Author of Clarence Thomas biography speaks at HLS

BY HUGO TORRES

Ken Foskett, a journalist and author of the Clarence Thomas biography “Judging Thomas: The Life and Times of Clarence Thomas” spoke at HLS on Wednesday to discuss his book on the youngest Justice of the Supreme Court. In a speech sponsored by the Federalist Society, Foskett described some of the highlights of his research into the life of Justice Thomas, a task that involved hundreds of interviews with friends and associates of Justice Thomas.

Describing Justice Thomas as “a man who loves to engage, loves to joke, loves to laugh,” Foskett noted. Foskett also mentioned that in writing the book he aimed to cover Thomas “without judging his political beliefs.”

Foskett started by providing an overview of Justice Thomas’ life, beginning with the fact that Thomas was raised by his grandparents in Georgia. Thomas’ grandfather, a strict disciplinarian, would always wake Thomas before the crack of dawn, instilling in Thomas a lifelong ethic of rising early and working hard.

Raised Catholic, Justice Thomas went to parochial school, an experience which “saved Clarence Thomas” as they were the best education “that a black child could have at the time,” according to Foskett.

Yet despite the discipline instilled in him by his grandfather, “there is a part of Clarence Thomas that rebels against being told what to do.” Raised as an African-American Catholic in the South, Thomas became used to being a person out of the mainstream. According to Foskett, this detachment from regular society informs a comment Thomas once made: “I’m very comfortable being alone in my views.”

A student radical who arrived at Holy Cross in Worcester wearing combat boots, fatigues, and a beret, Justice Thomas founded the Black Student Union at Holy Cross and led a walk-out protest of black students during his time there. While at a protest in Boston, however, Justice Thomas had an epiphany.

“Why are you here instead of trying to get ahead?” asked the future Justice to himself. “Why are you here instead of doing what no one in your family has done…and get a college degree?”

The young Thomas therefore faced a choice: to “tear down the establishment or be part of the establishment.”

Opting for the latter route, Justice Thomas rededicated himself to his studies and went to Yale for law school, but upon graduation could not find a corporate law job that he desired. Instead, he was only offered civil rights work. “Rightly or wrongly, [Thomas] blamed failure to get [his desired] job on affirmative action,” said Foskett.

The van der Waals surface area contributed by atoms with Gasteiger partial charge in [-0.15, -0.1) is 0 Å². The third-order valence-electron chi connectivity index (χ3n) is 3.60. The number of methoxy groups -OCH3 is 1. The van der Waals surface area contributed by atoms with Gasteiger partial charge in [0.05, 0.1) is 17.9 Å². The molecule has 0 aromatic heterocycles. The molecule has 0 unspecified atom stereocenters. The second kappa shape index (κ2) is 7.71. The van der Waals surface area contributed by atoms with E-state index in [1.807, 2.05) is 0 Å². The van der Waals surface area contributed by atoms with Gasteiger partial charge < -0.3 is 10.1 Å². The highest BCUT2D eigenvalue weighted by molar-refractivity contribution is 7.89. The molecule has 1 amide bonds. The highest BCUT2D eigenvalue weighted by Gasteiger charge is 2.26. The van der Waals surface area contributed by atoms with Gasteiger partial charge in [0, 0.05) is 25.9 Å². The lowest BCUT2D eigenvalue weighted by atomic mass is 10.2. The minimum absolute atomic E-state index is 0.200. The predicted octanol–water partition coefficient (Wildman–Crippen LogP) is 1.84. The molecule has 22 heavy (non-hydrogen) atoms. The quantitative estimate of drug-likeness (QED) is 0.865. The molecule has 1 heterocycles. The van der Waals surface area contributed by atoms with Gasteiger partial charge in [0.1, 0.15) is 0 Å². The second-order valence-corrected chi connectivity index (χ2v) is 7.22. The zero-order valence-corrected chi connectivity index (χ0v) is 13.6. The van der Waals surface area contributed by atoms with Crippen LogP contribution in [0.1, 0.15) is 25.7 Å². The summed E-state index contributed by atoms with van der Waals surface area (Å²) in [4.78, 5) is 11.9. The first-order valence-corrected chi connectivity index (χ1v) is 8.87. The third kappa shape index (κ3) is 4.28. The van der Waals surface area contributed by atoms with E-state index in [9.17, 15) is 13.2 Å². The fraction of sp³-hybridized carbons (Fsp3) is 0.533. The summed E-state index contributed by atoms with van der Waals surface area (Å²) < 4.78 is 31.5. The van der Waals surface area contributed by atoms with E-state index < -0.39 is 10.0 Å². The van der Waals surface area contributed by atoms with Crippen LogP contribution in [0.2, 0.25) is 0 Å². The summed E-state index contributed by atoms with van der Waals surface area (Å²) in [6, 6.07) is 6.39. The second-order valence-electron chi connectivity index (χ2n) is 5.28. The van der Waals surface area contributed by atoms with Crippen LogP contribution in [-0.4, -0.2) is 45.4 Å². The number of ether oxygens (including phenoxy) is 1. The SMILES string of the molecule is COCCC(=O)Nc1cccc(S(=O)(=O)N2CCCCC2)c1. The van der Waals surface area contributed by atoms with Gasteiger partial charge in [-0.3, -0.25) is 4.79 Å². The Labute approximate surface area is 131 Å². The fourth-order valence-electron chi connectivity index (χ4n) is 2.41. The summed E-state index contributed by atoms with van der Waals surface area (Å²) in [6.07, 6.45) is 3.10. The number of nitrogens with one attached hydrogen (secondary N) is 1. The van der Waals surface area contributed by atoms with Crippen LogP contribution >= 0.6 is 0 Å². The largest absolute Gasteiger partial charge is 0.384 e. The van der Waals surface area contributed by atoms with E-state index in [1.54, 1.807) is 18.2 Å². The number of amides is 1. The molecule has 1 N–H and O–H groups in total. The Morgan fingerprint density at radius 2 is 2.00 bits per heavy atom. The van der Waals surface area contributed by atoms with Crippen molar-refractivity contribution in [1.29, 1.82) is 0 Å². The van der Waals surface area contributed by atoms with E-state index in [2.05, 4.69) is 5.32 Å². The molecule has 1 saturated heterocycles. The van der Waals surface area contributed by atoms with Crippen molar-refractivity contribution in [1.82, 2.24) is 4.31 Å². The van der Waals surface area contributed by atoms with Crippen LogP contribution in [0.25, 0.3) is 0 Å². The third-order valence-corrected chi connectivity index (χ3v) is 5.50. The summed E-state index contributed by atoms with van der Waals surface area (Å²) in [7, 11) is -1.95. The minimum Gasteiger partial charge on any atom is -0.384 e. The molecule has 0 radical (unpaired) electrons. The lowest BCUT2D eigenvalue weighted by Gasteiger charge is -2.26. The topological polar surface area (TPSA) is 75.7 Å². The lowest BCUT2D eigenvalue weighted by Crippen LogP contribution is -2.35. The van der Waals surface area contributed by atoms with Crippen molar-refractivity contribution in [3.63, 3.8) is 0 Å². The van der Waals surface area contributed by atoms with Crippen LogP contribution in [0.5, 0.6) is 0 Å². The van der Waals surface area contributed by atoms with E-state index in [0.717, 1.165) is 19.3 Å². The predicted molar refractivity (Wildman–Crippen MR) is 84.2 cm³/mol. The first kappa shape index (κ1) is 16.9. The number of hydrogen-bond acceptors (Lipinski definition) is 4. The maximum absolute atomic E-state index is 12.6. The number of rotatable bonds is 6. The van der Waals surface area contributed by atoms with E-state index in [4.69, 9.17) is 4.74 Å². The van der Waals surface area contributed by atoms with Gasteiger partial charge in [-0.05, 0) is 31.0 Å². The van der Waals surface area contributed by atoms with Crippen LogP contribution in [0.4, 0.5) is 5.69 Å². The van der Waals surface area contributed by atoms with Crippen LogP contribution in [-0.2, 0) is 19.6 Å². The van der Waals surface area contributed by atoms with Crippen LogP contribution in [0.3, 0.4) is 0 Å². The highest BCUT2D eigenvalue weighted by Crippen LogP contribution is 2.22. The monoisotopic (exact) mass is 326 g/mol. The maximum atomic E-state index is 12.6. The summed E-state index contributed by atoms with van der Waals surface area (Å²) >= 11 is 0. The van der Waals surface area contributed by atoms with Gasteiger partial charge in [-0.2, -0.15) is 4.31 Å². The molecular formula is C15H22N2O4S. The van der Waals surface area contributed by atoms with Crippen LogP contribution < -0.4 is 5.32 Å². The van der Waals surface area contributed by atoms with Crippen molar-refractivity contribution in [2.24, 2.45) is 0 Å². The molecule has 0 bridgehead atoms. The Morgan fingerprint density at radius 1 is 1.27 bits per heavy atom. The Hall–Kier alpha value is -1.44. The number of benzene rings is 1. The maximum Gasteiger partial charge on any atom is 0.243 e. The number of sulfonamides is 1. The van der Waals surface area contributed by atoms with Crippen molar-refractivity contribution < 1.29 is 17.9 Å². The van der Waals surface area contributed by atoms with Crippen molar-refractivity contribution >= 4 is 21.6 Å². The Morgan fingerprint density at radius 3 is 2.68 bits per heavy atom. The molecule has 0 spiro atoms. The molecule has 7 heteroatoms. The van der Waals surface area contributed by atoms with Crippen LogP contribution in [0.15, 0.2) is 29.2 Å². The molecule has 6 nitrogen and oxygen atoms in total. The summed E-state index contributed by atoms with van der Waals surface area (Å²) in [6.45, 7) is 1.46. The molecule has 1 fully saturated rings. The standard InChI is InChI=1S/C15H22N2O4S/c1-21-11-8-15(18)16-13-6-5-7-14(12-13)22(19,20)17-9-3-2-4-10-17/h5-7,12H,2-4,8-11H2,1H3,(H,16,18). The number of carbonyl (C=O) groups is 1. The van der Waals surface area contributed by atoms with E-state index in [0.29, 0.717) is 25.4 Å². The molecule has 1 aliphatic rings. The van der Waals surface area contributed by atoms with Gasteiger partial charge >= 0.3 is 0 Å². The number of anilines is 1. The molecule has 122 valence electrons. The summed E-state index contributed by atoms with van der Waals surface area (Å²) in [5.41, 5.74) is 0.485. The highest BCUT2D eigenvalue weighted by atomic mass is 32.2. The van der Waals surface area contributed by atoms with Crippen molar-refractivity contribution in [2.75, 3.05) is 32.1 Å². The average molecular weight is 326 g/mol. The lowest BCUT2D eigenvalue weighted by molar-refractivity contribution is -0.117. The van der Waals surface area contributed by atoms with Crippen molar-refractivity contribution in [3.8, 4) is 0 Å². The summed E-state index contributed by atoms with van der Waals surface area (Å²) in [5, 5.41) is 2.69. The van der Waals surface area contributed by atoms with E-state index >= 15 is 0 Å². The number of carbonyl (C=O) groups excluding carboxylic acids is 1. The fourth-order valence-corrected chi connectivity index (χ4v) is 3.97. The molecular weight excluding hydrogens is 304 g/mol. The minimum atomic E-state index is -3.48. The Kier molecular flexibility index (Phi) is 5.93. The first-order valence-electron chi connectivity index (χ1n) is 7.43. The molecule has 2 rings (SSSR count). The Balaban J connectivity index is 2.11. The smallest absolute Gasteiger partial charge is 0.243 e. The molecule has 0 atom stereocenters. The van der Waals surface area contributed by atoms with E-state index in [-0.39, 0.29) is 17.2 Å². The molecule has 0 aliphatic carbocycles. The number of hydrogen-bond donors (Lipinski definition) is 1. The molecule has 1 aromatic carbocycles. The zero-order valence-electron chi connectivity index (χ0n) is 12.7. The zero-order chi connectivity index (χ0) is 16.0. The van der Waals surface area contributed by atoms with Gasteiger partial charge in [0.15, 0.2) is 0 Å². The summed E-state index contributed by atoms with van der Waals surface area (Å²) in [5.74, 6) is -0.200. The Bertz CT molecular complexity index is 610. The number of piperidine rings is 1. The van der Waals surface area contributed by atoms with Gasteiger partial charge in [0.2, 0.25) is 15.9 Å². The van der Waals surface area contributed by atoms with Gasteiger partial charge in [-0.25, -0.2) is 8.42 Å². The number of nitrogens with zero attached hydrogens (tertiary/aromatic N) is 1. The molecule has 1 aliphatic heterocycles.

Eventually, Justice Thomas found other opportunities, working for both the Education Department and the Equal Employment Opportunity Commission. Then came the appointment to the Supreme Court and with it, the controversial hearings that centered on allegations of sexual harassment by Anita Hill.

“Anita Hill did not want to go public,” noted Foskett, referring to the allegations made against Thomas as to sexual harassment. “She was pushed and outed when her testimony to the Judiciary Committee was leaked.”

Foskett explained that Thomas and Hill knew each other personally before working together professionally–they lived in the same building and met through a mutual acquaintance. When Thomas joined the Department of Education, he asked Hill to work in the Department as well.

The scandal shed awareness as to the problem of sexual harassment in the workplace. As a result of the claims brought by Hill, “businesses all around the country started training employees in sexual harassment.” For Thomas however, the impact was a devastating one. “Clarence Thomas came out of it a traumatized and broken man.”

Nonetheless, Foskett believes that Justice Thomas’ inner strength and discipline have helped him navigate the subsequent years. “This is a man who has always been underestimated. Yet he’s proven very resilient over the years.”

“Patience,” Thomas once told a colleague, “was an honest man’s revenge.”

People thought his reputation was tarnished, but Justice Thomas has endured, noted Foskett. “Today, this is a man who may very well be the next chief justice of the Supreme Court.”

Currently, Thomas is busy not only serving on the Supreme Court but also raising his adopted grand-nephew, getting out of work on time every day to pick him up from school. He likes to travel the country with his wife and grand-nephew in their RV, and enjoys the anonymity he often finds from being a member of the Supreme Court. Justice Thomas is renowned for being friendly towards clerks and other court staff, and is known to play basketball with court security guards.

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